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Today’s Agenda

**Description of Fluids at Rest
**

Pressure vs Depth

Archimedes’ Principle: objects in a fluid

Pascal’s Principle: hydraulic forces

Physics 111: Lecture 28, Pg 1

Fluids

**What do we mean by “fluids”?
**

Fluids are “substances that flow”…. “substances that

take the shape of the container”

Atoms and molecules are free to move .. No long range

correlation between positions.

What parameters do we use to describe fluids?

Density

Pressure

p

m

V

F

A

Physics 111: Lecture 28, Pg 2

p Density & Pressure are related by the Bulk Modulus B ( V / V ) LIQUID: incompressible (density almost constant) GAS: compressible (density depends a lot on pressure) Gas (STP) Pb H2O Steel Bulk modulus (Pa=N/m2) Physics 111: Lecture 28. Pg 3 .

Depth Incompressible Fluids (liquids) Due to gravity.F1 =mg The downward force from the pressure on the top surface (F1) F2 F1 p2 A p1 A mg ( y2 y1 ) Ag p2 p1 g ( y2 y1 ) Physics 111: Lecture 28. each face having area A) The sum of all the forces on this volume must be ZERO as it is in equilibrium. the pressure depends on depth in a fluid p 0 y1 Consider an imaginary fluid volume (a cube.Pressure vs. Pg 4 . » There are three vertical forces: The weight (mg) The upward force from the pressure on the bottom surface (F2) p 1 F1 y2 A p 2 mg F 2 F2 .

• If the pressures were different. does the pressure below the surface depend only on depth? • Imagine a tube that would connect two regions at the same depth. then the system was NOT in equilibrium. Physics 111: Lecture 28.Pressure vs. if fluid did flow. since no equilibrium system will spontaneously leave equilibrium. Pg 5 . Depth (2) For a fluid in an open container: • pressure same at a given depth independent of the container y p(y) • fluid level is the same everywhere in a connected container (assuming no surface forces) • Why is this so? Why. fluid would flow in the tube! • However. in equilibrium.

ACT 1 What happens with two different fluids?? Consider a U tube containing liquids of density 1 and 2 as shown: dI 2 1 Compare the densities of the liquids: A) 1 < 2 B) 1 = 2 C) I 1 > 2 If we use the same liquids in a U tube of twice the crosssectional area as the first. Pg 6 . A) dI < dII B) dI = dII C) dI > dII 2 dII 1 II Physics 111: Lecture 28. compare the distances between the levels in the two cases (depth of liquid 2 same in both cases).Lecture 28.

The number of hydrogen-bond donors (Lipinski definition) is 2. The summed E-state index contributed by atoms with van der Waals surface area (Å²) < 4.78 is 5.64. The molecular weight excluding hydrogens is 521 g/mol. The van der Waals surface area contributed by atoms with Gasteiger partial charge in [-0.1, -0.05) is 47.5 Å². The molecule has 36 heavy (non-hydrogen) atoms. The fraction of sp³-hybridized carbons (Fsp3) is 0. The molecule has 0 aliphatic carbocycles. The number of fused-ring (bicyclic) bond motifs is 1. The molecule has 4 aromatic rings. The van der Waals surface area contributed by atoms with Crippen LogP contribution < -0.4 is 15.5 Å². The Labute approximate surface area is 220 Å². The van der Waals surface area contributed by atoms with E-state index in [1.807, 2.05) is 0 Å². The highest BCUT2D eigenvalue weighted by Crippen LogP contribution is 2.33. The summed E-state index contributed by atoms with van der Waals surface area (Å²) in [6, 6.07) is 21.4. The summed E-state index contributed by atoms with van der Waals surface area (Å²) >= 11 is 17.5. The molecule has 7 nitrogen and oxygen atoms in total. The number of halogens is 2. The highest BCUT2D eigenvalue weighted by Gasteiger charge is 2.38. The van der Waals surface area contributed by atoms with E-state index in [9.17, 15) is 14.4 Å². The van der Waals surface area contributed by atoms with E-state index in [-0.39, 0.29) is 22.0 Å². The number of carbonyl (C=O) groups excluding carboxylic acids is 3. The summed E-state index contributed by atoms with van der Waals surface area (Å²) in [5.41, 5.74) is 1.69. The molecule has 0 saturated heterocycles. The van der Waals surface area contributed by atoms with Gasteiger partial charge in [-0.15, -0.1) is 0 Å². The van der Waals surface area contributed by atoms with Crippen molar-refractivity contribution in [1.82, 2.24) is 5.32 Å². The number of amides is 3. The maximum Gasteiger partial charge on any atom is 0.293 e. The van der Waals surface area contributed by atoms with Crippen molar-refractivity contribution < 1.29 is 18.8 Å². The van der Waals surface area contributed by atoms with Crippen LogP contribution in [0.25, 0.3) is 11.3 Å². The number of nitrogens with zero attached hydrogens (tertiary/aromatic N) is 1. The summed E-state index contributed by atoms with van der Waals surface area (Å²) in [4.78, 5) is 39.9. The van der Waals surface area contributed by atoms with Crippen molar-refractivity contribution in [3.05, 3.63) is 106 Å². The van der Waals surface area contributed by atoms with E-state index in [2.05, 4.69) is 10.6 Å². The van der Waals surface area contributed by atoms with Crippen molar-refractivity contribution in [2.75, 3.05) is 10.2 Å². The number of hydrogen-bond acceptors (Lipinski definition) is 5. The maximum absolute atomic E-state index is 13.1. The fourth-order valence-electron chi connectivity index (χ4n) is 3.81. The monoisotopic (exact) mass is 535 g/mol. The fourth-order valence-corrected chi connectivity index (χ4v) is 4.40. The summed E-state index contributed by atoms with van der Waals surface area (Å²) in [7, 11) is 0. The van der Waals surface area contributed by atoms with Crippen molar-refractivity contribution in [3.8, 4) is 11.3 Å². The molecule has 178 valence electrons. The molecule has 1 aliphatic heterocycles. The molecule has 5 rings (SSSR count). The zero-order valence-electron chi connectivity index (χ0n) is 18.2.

d2 Lecture 12. • Since there’s more liquid above this depth on the left side. the pressures in each side must be equal. Pg 7 d1 . consider case I: d p d 2 1 g 2 g1 • d d 2 d1 I p 1 1 g 2 1 p 2 dII 1 II B) dI = dII Physics 111: Lecture 28. p • e. ACT 1 2 dI 1 p At the depth of the interface. that liquid must be less dense! • C) 1 > 2 The pressure depends ONLY on the depth and the density of the fluid.g.

W2? W1 Archimedes’ Principle Suppose we weigh an object in air and in water. Physics 111: Lecture 28. on the object. the water exerts a net upward force. the buoyant force.y1)A y1 F 1 y2 p 1 A p 2 F 2 FB liquid gVliquid M liquid g Wliquid Therefore. The buoyant force is equal to the difference in the pressures times the area. Pg 8 . » Since the pressure at the bottom of the object is greater than that at the top of the object. FB ( p2 p1) A g(y 2 . the buoyant force is equal to the weight of the fluid displaced.

otherwise it will sink. If the buoyant force is larger than the weight of the object.Sink or Float? The buoyant force is equal to the weight of the liquid that is displaced. it will float. Objects in water y FB mg We can calculate how much of a floating object will be submerged in the liquid: Object is in equilibrium FB mg Physics 111: Lecture 28. Pg 9 .

object g Vobject Vdispl. Vice ice 917 kg/m3 90% 3 water 1024 kg/m Physics 111: Lecture 28.Sink of Float? Object is in equilibrium y FB mg FB mg liquid g Vdispl. Vobject object liquid The Tip of The Iceberg: What fraction of an iceberg is submerged? Vwater displ. Pg 10 .

what happens? A) It sinks B) styrofoam Pb C) styrofoam Pb Physics 111: Lecture 28. If you turn the styrofoam+Pb upside down. Pg 11 . ACT 2 styrofoam A lead weight is fastened to a large styrofoam block and the combination floats on water with the water level with the top of the styrofoam block as shown.Pb Lecture 28.

Lecture 28. Physics 111: Lecture 28. ACT 2 C) Pb styrofoam styrofoam Pb If the object floats right-side up. Pg 12 . However. when it is upside-down. then it also must float upside-down. Therefore the styrofoam must displace less water than it did when it was right-side up (when the Pb displaced no water). the Pb displaces some water.

Example Problems At what depth is the water pressure two atmospheres? It is one atmosphere at the surface.8m/s2*104 m This assumes that water is = 9.01105 Pa + 103 kg/m3*9.8110 Pa = 971 Atm incompressible.3 m For d = 104 m: The pressure increases one atmosphere for every 10 meters.02105 Pa = 1. would the pressure at the bottom of the ocean be greater or smaller than the result of this calculation? Physics 111: Lecture 28. Pg 13 .8m/s2*d d = 10. What is the pressure at the bottom of the deepest oceanic trench (about 104 meters)? Solution: d is the depth.01105 Pa + 103 kg/m3*9. P2 = 1. 7 If water were compressible. P2 = P1 + gd 2.

How big a downward force must you exert to get it completely underwater? Solution: F = g4r3/3 = 5131 N = 523 kg*g I’m ignoring the weight of the beach ball. Pg 14 .Example Problems (2) Have you ever tried to submerge a beach ball (r = 50 cm) in a swimming pool? It’s difficult. The force is the weight of a 523 kg object. Physics 111: Lecture 28.

Physics 111: Lecture 28. Which cup weighs more? Cup I Cup II Archimedes principle tells us that the cups weigh the same. Each plastic ball displaces an amount of water that is exactly equal to its own weight. Pg 15 .More Fun With Bouyancy Two cups are filled to the same level with water. One of the two cups has plastic balls floating in it.